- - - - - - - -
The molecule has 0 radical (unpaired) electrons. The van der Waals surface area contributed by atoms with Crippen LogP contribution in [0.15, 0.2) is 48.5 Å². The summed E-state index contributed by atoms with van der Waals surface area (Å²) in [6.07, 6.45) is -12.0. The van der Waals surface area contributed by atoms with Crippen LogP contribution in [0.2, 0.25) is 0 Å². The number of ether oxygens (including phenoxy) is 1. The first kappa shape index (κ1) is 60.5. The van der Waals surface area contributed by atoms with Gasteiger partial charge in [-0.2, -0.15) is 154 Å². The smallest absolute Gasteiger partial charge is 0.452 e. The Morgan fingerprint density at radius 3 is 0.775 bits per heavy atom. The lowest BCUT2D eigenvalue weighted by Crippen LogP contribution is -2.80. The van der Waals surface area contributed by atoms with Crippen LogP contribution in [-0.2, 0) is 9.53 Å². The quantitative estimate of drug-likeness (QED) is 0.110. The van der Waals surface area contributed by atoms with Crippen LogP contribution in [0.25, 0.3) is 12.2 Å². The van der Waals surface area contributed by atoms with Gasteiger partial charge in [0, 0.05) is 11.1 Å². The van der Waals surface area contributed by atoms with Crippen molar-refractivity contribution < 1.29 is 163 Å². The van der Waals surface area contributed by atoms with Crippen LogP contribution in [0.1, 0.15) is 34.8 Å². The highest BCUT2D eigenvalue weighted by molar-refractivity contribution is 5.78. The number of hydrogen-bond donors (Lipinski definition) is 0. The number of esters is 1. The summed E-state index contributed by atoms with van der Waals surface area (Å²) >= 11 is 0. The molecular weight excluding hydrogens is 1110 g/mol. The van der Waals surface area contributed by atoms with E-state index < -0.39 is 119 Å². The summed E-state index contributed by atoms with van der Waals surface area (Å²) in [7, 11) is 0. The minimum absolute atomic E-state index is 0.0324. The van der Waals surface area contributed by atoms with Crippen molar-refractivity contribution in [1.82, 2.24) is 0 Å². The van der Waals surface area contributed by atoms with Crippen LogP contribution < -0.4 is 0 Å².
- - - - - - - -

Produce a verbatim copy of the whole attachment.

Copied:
The molecule has 0 radical (unpaired) electrons. The van der Waals surface area contributed by atoms with Crippen LogP contribution in [0.15, 0.2) is 48.5 Å². The summed E-state index contributed by atoms with van der Waals surface area (Å²) in [6.07, 6.45) is -12.0. The van der Waals surface area contributed by atoms with Crippen LogP contribution in [0.2, 0.25) is 0 Å². The number of ether oxygens (including phenoxy) is 1. The first kappa shape index (κ1) is 60.5. The van der Waals surface area contributed by atoms with Gasteiger partial charge in [-0.2, -0.15) is 154 Å². The smallest absolute Gasteiger partial charge is 0.452 e. The Morgan fingerprint density at radius 3 is 0.775 bits per heavy atom. The lowest BCUT2D eigenvalue weighted by Crippen LogP contribution is -2.80. The van der Waals surface area contributed by atoms with Crippen LogP contribution in [-0.2, 0) is 9.53 Å². The quantitative estimate of drug-likeness (QED) is 0.110. The van der Waals surface area contributed by atoms with Crippen LogP contribution in [0.25, 0.3) is 12.2 Å². The van der Waals surface area contributed by atoms with Gasteiger partial charge in [0, 0.05) is 11.1 Å². The van der Waals surface area contributed by atoms with Crippen molar-refractivity contribution < 1.29 is 163 Å². The van der Waals surface area contributed by atoms with Crippen LogP contribution in [0.1, 0.15) is 34.8 Å². The highest BCUT2D eigenvalue weighted by molar-refractivity contribution is 5.78. The number of hydrogen-bond donors (Lipinski definition) is 0. The number of esters is 1. The summed E-state index contributed by atoms with van der Waals surface area (Å²) >= 11 is 0. The molecular weight excluding hydrogens is 1110 g/mol. The van der Waals surface area contributed by atoms with E-state index < -0.39 is 119 Å². The summed E-state index contributed by atoms with van der Waals surface area (Å²) in [7, 11) is 0. The minimum absolute atomic E-state index is 0.0324. The van der Waals surface area contributed by atoms with Crippen molar-refractivity contribution in [1.82, 2.24) is 0 Å². The van der Waals surface area contributed by atoms with Crippen LogP contribution < -0.4 is 0 Å².